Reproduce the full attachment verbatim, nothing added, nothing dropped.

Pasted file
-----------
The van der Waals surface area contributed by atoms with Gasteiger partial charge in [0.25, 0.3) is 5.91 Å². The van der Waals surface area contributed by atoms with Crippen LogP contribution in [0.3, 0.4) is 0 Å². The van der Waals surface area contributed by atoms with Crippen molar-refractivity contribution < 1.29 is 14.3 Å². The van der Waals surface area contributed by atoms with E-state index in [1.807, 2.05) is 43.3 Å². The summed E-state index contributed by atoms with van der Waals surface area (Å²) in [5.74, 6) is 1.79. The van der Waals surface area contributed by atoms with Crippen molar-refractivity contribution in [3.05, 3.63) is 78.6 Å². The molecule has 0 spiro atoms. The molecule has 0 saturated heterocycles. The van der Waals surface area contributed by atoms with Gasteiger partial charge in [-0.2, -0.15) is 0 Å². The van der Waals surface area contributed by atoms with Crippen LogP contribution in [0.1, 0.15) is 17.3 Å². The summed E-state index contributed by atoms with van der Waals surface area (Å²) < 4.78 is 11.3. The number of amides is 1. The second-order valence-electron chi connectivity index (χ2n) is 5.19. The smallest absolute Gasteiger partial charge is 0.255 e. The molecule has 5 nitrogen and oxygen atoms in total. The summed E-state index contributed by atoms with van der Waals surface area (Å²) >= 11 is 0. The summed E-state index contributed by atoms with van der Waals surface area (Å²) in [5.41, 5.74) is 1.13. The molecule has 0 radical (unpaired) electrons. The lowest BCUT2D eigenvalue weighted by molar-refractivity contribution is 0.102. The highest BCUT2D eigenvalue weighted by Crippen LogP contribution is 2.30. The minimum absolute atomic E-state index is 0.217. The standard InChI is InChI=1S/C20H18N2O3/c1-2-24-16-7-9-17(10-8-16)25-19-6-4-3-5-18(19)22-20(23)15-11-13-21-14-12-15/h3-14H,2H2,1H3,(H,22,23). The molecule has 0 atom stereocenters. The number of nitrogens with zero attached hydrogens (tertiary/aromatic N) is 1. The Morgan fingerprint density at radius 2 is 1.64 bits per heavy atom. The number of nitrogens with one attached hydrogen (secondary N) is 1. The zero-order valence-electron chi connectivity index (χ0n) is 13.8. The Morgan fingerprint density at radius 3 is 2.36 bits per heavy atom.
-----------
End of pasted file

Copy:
The van der Waals surface area contributed by atoms with Gasteiger partial charge in [0.25, 0.3) is 5.91 Å². The van der Waals surface area contributed by atoms with Crippen LogP contribution in [0.3, 0.4) is 0 Å². The van der Waals surface area contributed by atoms with Crippen molar-refractivity contribution < 1.29 is 14.3 Å². The van der Waals surface area contributed by atoms with E-state index in [1.807, 2.05) is 43.3 Å². The summed E-state index contributed by atoms with van der Waals surface area (Å²) in [5.74, 6) is 1.79. The van der Waals surface area contributed by atoms with Crippen molar-refractivity contribution in [3.05, 3.63) is 78.6 Å². The molecule has 0 spiro atoms. The molecule has 0 saturated heterocycles. The van der Waals surface area contributed by atoms with Gasteiger partial charge in [-0.2, -0.15) is 0 Å². The van der Waals surface area contributed by atoms with Crippen LogP contribution in [0.1, 0.15) is 17.3 Å². The summed E-state index contributed by atoms with van der Waals surface area (Å²) < 4.78 is 11.3. The number of amides is 1. The second-order valence-electron chi connectivity index (χ2n) is 5.19. The smallest absolute Gasteiger partial charge is 0.255 e. The molecule has 5 nitrogen and oxygen atoms in total. The summed E-state index contributed by atoms with van der Waals surface area (Å²) >= 11 is 0. The summed E-state index contributed by atoms with van der Waals surface area (Å²) in [5.41, 5.74) is 1.13. The molecule has 0 radical (unpaired) electrons. The lowest BCUT2D eigenvalue weighted by molar-refractivity contribution is 0.102. The highest BCUT2D eigenvalue weighted by Crippen LogP contribution is 2.30. The minimum absolute atomic E-state index is 0.217. The standard InChI is InChI=1S/C20H18N2O3/c1-2-24-16-7-9-17(10-8-16)25-19-6-4-3-5-18(19)22-20(23)15-11-13-21-14-12-15/h3-14H,2H2,1H3,(H,22,23). The molecule has 0 atom stereocenters. The number of nitrogens with zero attached hydrogens (tertiary/aromatic N) is 1. The Morgan fingerprint density at radius 2 is 1.64 bits per heavy atom. The number of nitrogens with one attached hydrogen (secondary N) is 1. The zero-order valence-electron chi connectivity index (χ0n) is 13.8. The Morgan fingerprint density at radius 3 is 2.36 bits per heavy atom.